Christine Fair, the Georgetown political scientist who wished death and dismemberment upon the Republican half of the U. S. Senate Judiciary Committee over their support of Supreme Court Justice Brett Kavanaugh, has been placed on “research leave” by Georgetown University. Maybe she’ll learn something.
Reacting to the uncorroborated, unconfirmed, contradictory accusations against the Judge, Professor Fair tweeted her reaction to the hearings: ““Look at thus chorus of entitled white men justifying a serial rapist’s arrogated entitlement. All of them deserve miserable deaths while feminists laugh as they take their last gasps. Bonus: we castrate their corpses and feed them to swine? Yes.”
What would have been interesting, and still might be, would be the use of Fair as a test case to ascertain how impartially Georgetown applies its own free speech code. Georgetown’s “Speech and Expression Policy” reads like a free speech absolutist tract, until you click on the exceptions to the rule, or rather, rules.
Despite the curious paragraph that asserts “Indeed, members of a university community exercise ‘dual citizenship’: we are academics and we are Americans,” the online handbook goes on to proclaim, “More is better.”
“Discourse is central to the life of the university. To forbid or limit discourse contradicts everything the university stands for. This conviction proceeds from several assumptions. Besides those sketched above, there is the assumption that the exchange of ideas will lead to clarity, mutual understanding, the tempering of harsh and extreme positions, the softening of hardened positions and ultimately the attainment of truth. Some ideas, simply by being expressed, sink without a trace; others cry out for the intervention of reflection, contrary evidence, probing questions. None of that happens when one cuts off discourse. John Henry Newman’s formulation applies here: ‘flagrant evils cure themselves by being flagrant.’ The remedy for silly or extreme or offensive ideas is not less free speech but more.”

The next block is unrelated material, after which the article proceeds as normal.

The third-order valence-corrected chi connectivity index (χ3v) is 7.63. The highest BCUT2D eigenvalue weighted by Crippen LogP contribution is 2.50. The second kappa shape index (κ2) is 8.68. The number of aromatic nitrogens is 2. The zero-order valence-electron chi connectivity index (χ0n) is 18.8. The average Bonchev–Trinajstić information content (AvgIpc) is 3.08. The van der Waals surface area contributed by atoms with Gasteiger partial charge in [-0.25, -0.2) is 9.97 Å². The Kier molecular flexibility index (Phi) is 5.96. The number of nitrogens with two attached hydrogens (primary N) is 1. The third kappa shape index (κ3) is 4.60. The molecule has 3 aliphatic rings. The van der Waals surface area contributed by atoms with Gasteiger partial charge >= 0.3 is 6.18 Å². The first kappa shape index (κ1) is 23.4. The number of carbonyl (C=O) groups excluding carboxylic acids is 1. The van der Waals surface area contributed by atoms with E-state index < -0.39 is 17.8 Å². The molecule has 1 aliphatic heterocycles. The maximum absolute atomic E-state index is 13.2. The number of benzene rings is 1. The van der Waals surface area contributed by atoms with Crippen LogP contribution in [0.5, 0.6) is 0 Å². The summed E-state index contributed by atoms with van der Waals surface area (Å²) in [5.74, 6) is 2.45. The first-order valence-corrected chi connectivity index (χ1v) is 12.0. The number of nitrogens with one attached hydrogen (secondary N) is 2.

Yet and still, Georgetown’s policy statement goes on to note that “The University prohibits expression that violates the law, falsely defames a specific individual, constitutes a genuine threat, violates the University’s Harassment Policy, or unjustifiably invades substantial privacy or confidentiality interests.”
When you click on the University Harassment Policy, you learn that, “It is the policy of Georgetown University to prohbit harassment on the basis of age, color, disability, family responsibilities, gender identity and expression, genetic information, marital status, national origin and accent, personal appearance, political affiliation, pregnancy, race, religion, sex, sexual orientation, source of income, veteran’s status or other factors prohibited by federal and/or District of Columbia law.”
Moreover, as far as Georgetown is concerned, “Harassment is verbal or physical conduct that denigrates or shows hostility or aversion to an individual because of a Protected Category as specified above, when such conduct has the purpose or effect of: unreasonably interfering with an individual or third party’s academic or work performance; creating an intimidating, hostile, or offensive educational or work environment; or otherwise adversely affecting an individual or third party’s academic or employment opportunities.”
Is Christine Fair really in compliance with all of the above?